The walk back seemed easier, I guess, because we knew now what to expect.

Saklikent Canyon – The Gorge Walk We Never Took!

From here the famed Saklikent Canyon, the highlight of the day, was just a 10 minute drive. 46 kms from Fethiye, Saklikent as a canyon is the longest one in Turkey and the third longest in Europe. Steep and narrow it is 18 kms long, 300 metres deep and has icy waters flowing through the gorge. It is a sight to behold and if you imagine ancient times 2000 years ago when Romans used to take shelter in the 16 caves along the way you appreciate why it is known as the Hidden Valley.

After traversing 300 metres on the short walkway, much to our disappointment we could venture only a brief distance through the icy waters since permission was denied by the authorities to go any further as a safety precaution after the morning rains.

Saklikent Gorge River

The Saklikent Gorge walk in the river starts from here but disappointingly we couldn’t venture beyond this point. Our smiles are misleading!

Saklikent Gorge Achal

Having read so much about this river hike and keenly looking forward to it, with a heavy heart we retraced our steps.

Perhaps our guide Erol had known of this beforehand and that was the reason he ensured we at least undertook the arduous but euphoric Gizlikent hike.

Saklikent is very touristy but the canyon walk is supposedly an overwhelming experience nevertheless, the river flowing through such a high and narrow gorge with the water having sculpted the rocks artistically.

block-quote-small1 Mental note – Return to Saklikent on a clear day for the enthralling 2 hour, 4 km canyon hike through the river discovering caves and waterfalls. Be prepared to get wet, clamber over rocks, carry swimwear, a simple camera and a waterproof small backpack. Come in the morning to beat the crowds. block-quote-reverse-small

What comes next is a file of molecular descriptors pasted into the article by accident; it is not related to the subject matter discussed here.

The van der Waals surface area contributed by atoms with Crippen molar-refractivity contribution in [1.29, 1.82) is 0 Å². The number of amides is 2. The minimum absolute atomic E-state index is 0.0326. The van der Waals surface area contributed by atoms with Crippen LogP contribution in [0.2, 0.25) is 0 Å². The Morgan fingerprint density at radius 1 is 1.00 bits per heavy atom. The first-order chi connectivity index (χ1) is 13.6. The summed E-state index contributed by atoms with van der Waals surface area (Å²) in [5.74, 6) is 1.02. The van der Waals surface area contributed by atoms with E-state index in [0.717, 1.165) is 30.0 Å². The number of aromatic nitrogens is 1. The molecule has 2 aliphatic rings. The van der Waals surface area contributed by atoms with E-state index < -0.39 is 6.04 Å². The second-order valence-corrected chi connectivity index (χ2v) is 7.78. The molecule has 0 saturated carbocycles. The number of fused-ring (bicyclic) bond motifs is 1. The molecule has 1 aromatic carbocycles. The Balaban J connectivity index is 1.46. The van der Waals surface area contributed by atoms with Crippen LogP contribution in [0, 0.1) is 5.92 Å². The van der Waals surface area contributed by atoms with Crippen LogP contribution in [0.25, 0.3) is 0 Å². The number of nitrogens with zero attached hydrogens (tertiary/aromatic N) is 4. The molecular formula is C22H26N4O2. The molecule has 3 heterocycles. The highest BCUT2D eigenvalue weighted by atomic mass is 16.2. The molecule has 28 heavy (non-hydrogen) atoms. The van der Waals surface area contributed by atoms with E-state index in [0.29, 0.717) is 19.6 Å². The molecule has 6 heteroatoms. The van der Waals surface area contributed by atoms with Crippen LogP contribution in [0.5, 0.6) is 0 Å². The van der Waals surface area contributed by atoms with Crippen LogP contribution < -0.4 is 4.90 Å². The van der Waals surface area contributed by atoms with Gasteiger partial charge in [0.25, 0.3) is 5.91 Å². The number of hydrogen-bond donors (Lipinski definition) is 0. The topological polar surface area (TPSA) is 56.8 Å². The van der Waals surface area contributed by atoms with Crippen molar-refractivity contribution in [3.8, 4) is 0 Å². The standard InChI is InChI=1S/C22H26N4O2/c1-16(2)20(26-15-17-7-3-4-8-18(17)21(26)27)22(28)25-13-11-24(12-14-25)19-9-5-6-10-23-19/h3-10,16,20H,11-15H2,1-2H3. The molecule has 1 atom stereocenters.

Solo River Tubing – Adrenalin Rush

After the buffet lunch with some lipsmacking fare of balik (rainbow trout) and tavuk (chicken) which our tour company had arranged at the restaurant we wondered what we would be doing now. We had more than a couple of hours to kill as we hadn’t been able to go on the canyon walk.

Well, there was more on offer with some craziness bundled.  A zip line with three sections, one being over the river. Having been on ziplines many a time in the past we decided instead to try the river tubing. So this is a round tube and the activity a mix between rafting and kayaking! Having done both earlier I was quite looking forward to this though Ranjana was a bit apprehensive as she had never gone solo before. But the huge sport she is, she too strapped on a life jacket, picked up a tube and paddles and joined the rest of us!

Rafting Turkey

Though the water was shallow the 5 km downstream river run turned out to be pretty adventurous. One needs to get a hang of the paddling and get adept fast or else he may end up going around in circles, get stuck in the vegetation near the banks or just be at the mercy of the water current.